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The Raspberry Pi: The Future of Computer Programming for Kids?

The Raspberry Pi: The Future of Computer Programming for Kids?


The Raspberry Pi computer is just a small green circuit board about the size of a credit card – but it is hoped that it will get thousands of schoolchildren interested in programming as well as playing games.

The Raspberry Pi: The Future of Computer Programming for Kids?

Created by a group of scientists and developers who wanted to improve the state of Britain’s computer science curriculum, the device contains a processor similar to the one used in many smart phones, a memory chip, an Ethernet port to connect to the internet and a couple of USB ports.

After plugging in a keyboard, mouse and screen, children are able to use the Raspberry Pi’s open-source software to write their own code.

The idea formed in 2006 when a team at the University of Cambridge’s Computer Laboratory became concerned about the year-on-year decline in the numbers and skills levels of the A Level students applying to read Computer Science in each academic year. From a situation in the 1990s where most of the kids applying were coming to interview as experienced amateur programmers, things were now very different; a typical applicant might only have done a little web design.

Something had changed the way kids were interacting with computers. A number of problems were identified: the colonisation of the ICT curriculum with lessons on using Word and Excel, or writing webpages; the end of the dot-com boom; and the rise of the home PC and games console to replace the Amigas, BBC Micros, Spectrum ZX and Commodore 64 machines that people of an earlier generation learned to program on.

The Raspberry Pi: The Future of Computer Programming for Kids?

The Raspberry Pi: The Future of Computer Programming for Kids?

They thought that there must be something they could do- at least about the situation where computers had become so expensive and arcane that programming experimentation on them had to be forbidden by parents lest they foul things up for the whole family and have to call an expert out.  The aim was to find a platform that, like those old home computers, could boot into a programming environment.

Just five years from that first idea, the Raspberry Pi is going into production big-time through licensed manufacture deals with Elenment 14/Premier Farnell and RS Electronics.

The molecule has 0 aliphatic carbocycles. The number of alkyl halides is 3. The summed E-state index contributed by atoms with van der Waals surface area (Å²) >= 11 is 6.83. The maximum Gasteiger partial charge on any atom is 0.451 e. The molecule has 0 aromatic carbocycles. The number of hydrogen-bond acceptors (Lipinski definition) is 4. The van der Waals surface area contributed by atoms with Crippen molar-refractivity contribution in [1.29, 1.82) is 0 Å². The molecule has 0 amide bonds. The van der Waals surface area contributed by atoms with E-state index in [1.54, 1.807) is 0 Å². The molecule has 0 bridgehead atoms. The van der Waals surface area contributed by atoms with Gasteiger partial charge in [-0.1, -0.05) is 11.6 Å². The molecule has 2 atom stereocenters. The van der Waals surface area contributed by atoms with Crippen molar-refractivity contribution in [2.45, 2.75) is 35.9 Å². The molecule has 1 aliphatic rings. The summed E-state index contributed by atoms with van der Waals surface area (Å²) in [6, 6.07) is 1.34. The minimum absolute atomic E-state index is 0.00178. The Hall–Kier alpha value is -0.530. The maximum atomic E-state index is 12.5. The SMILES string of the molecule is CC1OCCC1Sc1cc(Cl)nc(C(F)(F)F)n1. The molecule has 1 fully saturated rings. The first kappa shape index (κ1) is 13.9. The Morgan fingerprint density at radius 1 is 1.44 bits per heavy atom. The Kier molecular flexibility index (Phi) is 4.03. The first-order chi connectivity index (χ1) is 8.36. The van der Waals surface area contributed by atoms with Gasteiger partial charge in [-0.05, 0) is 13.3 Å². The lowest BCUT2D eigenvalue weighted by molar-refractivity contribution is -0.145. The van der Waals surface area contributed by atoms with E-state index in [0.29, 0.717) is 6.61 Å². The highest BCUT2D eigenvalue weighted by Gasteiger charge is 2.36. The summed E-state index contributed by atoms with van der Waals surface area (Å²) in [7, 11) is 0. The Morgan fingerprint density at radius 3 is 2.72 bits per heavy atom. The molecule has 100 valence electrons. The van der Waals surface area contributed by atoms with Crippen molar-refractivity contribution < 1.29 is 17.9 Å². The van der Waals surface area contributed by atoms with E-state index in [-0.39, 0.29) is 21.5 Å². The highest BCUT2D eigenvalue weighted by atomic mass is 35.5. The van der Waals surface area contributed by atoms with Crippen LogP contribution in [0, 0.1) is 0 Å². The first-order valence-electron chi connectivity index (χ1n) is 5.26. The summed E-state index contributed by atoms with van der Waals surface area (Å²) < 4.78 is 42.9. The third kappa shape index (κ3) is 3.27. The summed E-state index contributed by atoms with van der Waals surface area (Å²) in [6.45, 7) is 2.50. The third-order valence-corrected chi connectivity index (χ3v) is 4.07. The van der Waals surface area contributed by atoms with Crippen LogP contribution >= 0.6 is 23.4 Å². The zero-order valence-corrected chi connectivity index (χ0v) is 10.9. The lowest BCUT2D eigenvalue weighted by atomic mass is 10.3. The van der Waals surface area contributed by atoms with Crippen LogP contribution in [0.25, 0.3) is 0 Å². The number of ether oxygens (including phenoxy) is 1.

The inventors say that they have had enormous interest, support and help from the educational community. Developing countries are interested in the Raspberry Pi as productivity devices in areas that simply can’t afford the power and hardware needed to run a traditional desktop PC; hospitals and museums have contacted the inventors to find out about using the Raspberry Pi to drive display devices. Parents of severely disabled kids have talked about monitoring and accessibility applications.

The Raspberry Pi: The Future of Computer Programming for Kids?

The firm say they don’t claim to have all the answers. They don’t think that the Raspberry Pi is a fix to all of the world’s computing issues; but their vision is for owning a truly personal computer to be normal for children.

The first batch of 10,000 boards is being manufactured in Taiwan and China rather than in the UK. This is in part because import duty in the UK is payable on individual components but not on finished products. Chinese manufacturers also quoted a period of four weeks for manufacture, compared to 12 weeks in the UK.

Initial sales commenced 29 February 2012 at 06:00 UTC; that date, it was announced that the Model A, originally to have had 128 MB of RAM, will be increased to 256 MB before release.  The two licensed stores selling them within the United Kingdom, Premier Farnell and RS Components, had their websites stalled by heavy web traffic immediately after the launch.  Although as yet unconfirmed, reports suggest that there are over 2 million expressions of interest or pre-orders The official Raspberry Pi Twitter account reported that Premier Farnell sold out within a few minutes of the initial launch, while RS Components will ship to the UK only. Manufacturers were reported in March 2012 to be taking a “healthy number” of pre-orders.

It will cost £22 excluding VAT, with the first 10,000 on release having been funded largely out of the pockets of the scientists behind the charitable Raspberry Pi Foundation.

Will this phenomenal bubble burst, or will it go from strength to strength as kids swap programmes, web-sites are set up, and applications added? 2012 is likely to be one hell of a year for Raspberry Pi!


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